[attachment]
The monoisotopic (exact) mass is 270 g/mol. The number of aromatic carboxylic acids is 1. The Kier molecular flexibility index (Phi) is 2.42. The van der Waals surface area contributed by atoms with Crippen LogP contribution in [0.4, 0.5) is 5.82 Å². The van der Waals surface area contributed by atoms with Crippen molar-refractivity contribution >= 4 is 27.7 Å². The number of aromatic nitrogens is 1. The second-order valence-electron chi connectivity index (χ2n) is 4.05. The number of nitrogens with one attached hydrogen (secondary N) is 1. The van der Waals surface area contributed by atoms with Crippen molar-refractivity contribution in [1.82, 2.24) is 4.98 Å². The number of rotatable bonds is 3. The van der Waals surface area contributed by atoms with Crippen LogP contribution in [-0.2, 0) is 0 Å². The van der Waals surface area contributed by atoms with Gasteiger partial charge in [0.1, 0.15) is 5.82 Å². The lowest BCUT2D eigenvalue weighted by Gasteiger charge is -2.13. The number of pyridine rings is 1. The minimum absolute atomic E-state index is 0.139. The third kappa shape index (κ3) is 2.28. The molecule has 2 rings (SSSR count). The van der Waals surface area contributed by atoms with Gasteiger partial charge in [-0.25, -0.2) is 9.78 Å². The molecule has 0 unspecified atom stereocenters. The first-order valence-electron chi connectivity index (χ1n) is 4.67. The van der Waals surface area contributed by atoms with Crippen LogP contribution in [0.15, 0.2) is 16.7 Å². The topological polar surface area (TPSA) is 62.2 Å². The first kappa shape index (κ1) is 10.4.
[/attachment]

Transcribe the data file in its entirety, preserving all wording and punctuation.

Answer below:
The monoisotopic (exact) mass is 270 g/mol. The number of aromatic carboxylic acids is 1. The Kier molecular flexibility index (Phi) is 2.42. The van der Waals surface area contributed by atoms with Crippen LogP contribution in [0.4, 0.5) is 5.82 Å². The van der Waals surface area contributed by atoms with Crippen molar-refractivity contribution >= 4 is 27.7 Å². The number of aromatic nitrogens is 1. The second-order valence-electron chi connectivity index (χ2n) is 4.05. The number of nitrogens with one attached hydrogen (secondary N) is 1. The van der Waals surface area contributed by atoms with Crippen molar-refractivity contribution in [1.82, 2.24) is 4.98 Å². The number of rotatable bonds is 3. The van der Waals surface area contributed by atoms with Crippen LogP contribution in [-0.2, 0) is 0 Å². The van der Waals surface area contributed by atoms with Gasteiger partial charge in [0.1, 0.15) is 5.82 Å². The lowest BCUT2D eigenvalue weighted by Gasteiger charge is -2.13. The number of pyridine rings is 1. The minimum absolute atomic E-state index is 0.139. The third kappa shape index (κ3) is 2.28. The molecule has 2 rings (SSSR count). The van der Waals surface area contributed by atoms with Gasteiger partial charge in [-0.25, -0.2) is 9.78 Å². The molecule has 0 unspecified atom stereocenters. The first-order valence-electron chi connectivity index (χ1n) is 4.67. The van der Waals surface area contributed by atoms with Crippen LogP contribution in [0.15, 0.2) is 16.7 Å². The topological polar surface area (TPSA) is 62.2 Å². The first kappa shape index (κ1) is 10.4.